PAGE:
Meridian lines are imaginary coordinates running from pole to pole that are used to measure distances east and west on the Earth's surface and in the Heavens. Meridian lines are also known as lines of longitude. The word meridian comes from Latin word meridies, meaning "the mid-day", because the Sun crosses a local meridian at noon. Certain meridians became important because astronomers used them in observatories when they set up their telescopes for positional astronomy. This means that all their measurements of the sky and the Earth were made relative to their meridian. Until the end of the 19th century there were a number of national meridians in observatories in Paris, Cadiz, and Naples.
THE GREENWICH MERIDIAN
In 1884 there was an international conference in Washington to agree a single Zero Meridian, or Prime Meridian for the world. The meridian running through the Airy Transit Circle - a telescope mounted so that it rotated in a north/south plane - at the Royal Greenwich Observatory outside London was chosen. This choice was largely a matter of convenience. Most of the shipping charts and all of the American railway system used Greenwich as their longitude zero at the time. South of Greenwich the Prime Meridian crosses through France and Africa, and then runs across the Atlantic Ocean all the way to the South Pole.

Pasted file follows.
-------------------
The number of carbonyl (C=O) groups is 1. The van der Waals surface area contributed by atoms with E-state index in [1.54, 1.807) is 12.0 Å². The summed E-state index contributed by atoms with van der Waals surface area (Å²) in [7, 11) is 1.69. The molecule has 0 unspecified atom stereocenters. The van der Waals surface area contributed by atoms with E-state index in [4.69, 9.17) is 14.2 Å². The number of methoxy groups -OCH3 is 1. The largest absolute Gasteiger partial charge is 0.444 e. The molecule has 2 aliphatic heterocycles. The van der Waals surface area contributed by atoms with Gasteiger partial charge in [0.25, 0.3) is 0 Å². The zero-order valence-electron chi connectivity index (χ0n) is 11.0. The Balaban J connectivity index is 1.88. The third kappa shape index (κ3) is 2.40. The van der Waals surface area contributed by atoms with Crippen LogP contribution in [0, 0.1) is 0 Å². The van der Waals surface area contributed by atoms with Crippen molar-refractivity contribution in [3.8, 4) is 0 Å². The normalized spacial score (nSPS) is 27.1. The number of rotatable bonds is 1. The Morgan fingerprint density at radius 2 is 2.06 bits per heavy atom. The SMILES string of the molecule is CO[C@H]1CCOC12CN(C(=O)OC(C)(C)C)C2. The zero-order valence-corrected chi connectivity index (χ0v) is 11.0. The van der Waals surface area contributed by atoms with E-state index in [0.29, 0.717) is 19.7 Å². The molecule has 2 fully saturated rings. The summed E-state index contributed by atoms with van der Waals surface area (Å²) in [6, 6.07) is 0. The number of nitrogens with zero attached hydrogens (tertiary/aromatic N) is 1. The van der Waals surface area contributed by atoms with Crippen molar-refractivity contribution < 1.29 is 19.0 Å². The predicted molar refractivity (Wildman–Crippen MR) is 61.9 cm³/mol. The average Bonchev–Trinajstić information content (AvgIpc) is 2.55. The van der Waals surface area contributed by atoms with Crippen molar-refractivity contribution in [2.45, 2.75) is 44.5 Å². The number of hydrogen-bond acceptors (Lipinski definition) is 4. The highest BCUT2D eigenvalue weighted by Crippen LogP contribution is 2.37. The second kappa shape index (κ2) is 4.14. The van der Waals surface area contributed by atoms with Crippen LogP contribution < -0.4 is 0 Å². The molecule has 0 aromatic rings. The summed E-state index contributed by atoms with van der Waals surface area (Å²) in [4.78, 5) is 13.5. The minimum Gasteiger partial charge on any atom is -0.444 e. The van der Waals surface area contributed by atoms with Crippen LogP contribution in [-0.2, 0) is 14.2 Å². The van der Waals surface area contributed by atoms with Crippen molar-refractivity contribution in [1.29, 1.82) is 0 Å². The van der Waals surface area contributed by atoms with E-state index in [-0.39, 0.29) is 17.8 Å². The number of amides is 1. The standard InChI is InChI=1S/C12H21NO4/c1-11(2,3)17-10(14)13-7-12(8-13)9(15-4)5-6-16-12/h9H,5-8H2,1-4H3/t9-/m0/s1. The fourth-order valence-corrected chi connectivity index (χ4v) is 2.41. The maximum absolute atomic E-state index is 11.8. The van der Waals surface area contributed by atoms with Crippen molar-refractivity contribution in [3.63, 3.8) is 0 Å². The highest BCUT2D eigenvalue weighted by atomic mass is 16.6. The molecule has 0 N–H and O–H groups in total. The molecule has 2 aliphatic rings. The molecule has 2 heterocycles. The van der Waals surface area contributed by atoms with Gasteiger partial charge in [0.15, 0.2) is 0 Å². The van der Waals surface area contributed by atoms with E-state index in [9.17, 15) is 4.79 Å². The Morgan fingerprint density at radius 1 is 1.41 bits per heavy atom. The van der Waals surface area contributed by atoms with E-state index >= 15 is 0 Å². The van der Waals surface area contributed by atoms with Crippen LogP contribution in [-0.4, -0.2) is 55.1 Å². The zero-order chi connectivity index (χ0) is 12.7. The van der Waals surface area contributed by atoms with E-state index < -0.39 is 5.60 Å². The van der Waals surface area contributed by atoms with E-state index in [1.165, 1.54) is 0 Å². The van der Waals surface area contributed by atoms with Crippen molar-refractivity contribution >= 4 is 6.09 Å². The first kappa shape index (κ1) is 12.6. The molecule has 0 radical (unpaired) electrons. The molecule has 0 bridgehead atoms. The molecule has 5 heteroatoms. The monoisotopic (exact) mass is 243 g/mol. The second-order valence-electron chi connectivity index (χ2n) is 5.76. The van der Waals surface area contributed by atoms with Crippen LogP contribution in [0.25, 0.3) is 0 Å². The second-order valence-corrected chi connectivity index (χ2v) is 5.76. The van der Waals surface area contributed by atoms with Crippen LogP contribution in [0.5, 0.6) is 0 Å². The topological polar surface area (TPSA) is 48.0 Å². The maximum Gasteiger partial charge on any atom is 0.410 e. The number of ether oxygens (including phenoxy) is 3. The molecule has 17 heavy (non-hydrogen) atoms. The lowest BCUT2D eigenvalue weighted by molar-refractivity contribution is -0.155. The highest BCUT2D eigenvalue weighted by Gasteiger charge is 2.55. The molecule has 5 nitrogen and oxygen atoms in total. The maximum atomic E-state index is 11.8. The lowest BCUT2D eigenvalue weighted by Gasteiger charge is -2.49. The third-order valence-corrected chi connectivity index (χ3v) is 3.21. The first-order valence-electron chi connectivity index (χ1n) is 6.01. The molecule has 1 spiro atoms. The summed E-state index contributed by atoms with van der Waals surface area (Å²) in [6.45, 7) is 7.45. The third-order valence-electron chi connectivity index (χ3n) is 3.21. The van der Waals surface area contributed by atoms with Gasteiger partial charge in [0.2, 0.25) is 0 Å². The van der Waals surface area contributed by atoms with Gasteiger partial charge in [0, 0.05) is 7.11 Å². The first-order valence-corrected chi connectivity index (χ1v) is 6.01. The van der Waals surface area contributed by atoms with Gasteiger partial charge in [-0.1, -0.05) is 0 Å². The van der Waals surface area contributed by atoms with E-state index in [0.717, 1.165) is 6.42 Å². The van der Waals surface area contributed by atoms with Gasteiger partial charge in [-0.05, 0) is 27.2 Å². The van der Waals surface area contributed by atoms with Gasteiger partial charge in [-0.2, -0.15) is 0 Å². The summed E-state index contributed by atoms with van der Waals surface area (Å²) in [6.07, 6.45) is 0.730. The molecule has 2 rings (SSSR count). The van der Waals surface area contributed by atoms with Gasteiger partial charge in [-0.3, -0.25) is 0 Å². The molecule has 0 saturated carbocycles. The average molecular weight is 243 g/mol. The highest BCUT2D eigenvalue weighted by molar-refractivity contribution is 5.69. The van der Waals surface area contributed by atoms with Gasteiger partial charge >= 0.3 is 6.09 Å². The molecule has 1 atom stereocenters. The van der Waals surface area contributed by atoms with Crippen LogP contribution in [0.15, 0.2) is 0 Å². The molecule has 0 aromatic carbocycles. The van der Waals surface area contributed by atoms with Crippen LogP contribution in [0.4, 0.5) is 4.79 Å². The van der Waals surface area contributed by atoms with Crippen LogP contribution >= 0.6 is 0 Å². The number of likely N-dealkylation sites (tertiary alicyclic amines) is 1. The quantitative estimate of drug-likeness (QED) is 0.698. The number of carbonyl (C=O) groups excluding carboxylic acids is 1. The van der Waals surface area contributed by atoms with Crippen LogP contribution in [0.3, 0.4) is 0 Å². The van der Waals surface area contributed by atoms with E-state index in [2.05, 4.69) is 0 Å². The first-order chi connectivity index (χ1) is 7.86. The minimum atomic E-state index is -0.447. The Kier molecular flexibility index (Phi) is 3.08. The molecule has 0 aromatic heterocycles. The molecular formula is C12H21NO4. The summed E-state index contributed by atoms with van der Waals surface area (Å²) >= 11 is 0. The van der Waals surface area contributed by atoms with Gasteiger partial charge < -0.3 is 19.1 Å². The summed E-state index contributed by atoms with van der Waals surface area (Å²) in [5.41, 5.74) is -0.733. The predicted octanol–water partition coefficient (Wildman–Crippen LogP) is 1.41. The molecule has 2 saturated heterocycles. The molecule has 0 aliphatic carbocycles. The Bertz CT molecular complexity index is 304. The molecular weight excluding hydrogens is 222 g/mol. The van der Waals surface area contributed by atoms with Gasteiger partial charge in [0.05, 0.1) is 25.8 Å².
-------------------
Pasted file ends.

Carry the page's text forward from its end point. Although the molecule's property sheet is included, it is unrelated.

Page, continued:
CROSSING THE MERIDIAN
In 1850 the 7th Astronomer Royal of Great Britain, Sir George Biddle Airy (1801-1892), decided he wanted a new telescope. In building it, he moved the previous Prime Meridian for England 5.75 m (19 ft) to the east. The Greenwich Meridian is marked by an illuminated line, which bisects Airy's Transit Circle at the Old Royal Observatory (now a museum). (above)